American Crow – Very Awesome Bird

American Crow
American Crow

This is the American Crow (Corvus brachyrhynches).  This bird is very common and seen in environments all over the country.  It is in the Corvidae family that consists of Jays and Crows.  It very closely resembles the Fish Crow and can be differentiated by its distinct Caw sound that it makes.  They eat mainly vegetable matter (corn, wheat, oats, and wild berries), but will take small mice, lizards, snakes, crayfish, fish, as well as the eggs and fledgling birds.  They are commonly seen harassing birds of prey and other predators to keep them away from their territory.

These birds are extremely smart and very social.  They live mostly in family groups of around 5-15 individuals.  Of these individuals young birds will stay around for 2-4 yrs to help the family raise more young before they go out on their own.  In the winter these families get together to form large flocks (reaching up to 2 million individuals), some of the roost sites have been the same for 100 years.  These birds have been readily seen using tools to get food, and have even been seen manipulating sticks to fit a specific use.  They also will stalk birds and follow them to their nests to prey upon the eggs or young birds and will even chase exhausted migrating birds until they tire out and prey upon them as well.  They have been observed leaving hard shelled nuts on a roadway until a car runs them over to open them.  Some even have learned intricate ways to catch fish.  There have also been studies that show that these birds will recognize individuals from other species, such as hawks and people, and tend to remember ones that have done them wrong and communicate to other birds about them. They will, as a group, select the individuals they will harass based on who has done them wrong in the past.  So in short they can hold a grudge, so be nice to them if you don’t want to get harassed.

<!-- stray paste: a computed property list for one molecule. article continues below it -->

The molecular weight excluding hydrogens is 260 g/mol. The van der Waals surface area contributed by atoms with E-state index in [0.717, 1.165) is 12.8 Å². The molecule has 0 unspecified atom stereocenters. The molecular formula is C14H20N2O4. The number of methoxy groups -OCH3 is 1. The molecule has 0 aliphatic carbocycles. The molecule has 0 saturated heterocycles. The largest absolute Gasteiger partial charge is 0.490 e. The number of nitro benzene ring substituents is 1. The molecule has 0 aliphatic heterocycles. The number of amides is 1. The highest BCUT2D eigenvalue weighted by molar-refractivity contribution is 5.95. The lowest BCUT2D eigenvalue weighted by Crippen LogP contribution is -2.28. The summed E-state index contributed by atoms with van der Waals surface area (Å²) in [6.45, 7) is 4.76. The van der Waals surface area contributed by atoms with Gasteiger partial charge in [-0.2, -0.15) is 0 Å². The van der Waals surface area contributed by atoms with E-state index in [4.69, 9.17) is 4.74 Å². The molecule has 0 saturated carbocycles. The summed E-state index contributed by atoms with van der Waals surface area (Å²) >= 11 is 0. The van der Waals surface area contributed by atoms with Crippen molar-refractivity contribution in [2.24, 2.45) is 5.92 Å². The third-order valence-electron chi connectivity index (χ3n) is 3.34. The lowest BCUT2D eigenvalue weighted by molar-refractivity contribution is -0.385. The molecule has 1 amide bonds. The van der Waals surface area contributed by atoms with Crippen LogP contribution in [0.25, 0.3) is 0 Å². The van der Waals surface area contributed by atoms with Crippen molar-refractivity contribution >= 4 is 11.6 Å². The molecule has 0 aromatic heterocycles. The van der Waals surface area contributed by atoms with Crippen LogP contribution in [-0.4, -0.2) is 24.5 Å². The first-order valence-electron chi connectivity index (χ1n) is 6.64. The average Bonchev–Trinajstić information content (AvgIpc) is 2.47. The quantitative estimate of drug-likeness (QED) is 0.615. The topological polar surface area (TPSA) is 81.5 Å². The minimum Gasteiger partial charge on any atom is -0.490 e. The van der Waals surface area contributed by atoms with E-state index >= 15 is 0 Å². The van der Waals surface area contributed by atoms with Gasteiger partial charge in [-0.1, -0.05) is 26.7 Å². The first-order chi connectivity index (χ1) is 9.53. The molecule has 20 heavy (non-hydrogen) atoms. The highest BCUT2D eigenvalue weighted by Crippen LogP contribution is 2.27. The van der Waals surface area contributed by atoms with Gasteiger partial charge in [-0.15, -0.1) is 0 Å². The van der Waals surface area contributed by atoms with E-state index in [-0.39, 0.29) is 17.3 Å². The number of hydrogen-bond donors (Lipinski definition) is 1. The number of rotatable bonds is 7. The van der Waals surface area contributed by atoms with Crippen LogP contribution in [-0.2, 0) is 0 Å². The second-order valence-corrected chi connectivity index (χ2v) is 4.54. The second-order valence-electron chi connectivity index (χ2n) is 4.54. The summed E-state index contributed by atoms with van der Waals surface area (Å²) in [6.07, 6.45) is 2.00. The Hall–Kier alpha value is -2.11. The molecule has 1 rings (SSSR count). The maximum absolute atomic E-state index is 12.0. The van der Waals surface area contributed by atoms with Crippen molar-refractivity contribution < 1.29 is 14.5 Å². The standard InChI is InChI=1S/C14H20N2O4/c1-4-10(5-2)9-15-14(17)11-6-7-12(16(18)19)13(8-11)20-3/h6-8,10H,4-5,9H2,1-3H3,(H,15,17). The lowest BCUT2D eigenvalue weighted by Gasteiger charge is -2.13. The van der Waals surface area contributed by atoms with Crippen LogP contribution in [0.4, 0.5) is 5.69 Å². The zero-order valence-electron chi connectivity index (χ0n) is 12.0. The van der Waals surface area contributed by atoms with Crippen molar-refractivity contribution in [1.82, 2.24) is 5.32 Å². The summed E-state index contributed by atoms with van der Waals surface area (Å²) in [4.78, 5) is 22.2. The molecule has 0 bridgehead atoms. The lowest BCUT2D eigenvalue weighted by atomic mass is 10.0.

Many of the behaviors I just stated were thought to only happen within mammals.  As we find out more and more about many of our bird species we can see that they have a social and intellectual structure that rivals many mammal species.  The more we find out about birds the more interesting they become.  So the next time you see one of the marvelous birds you can appreciate it that much more.

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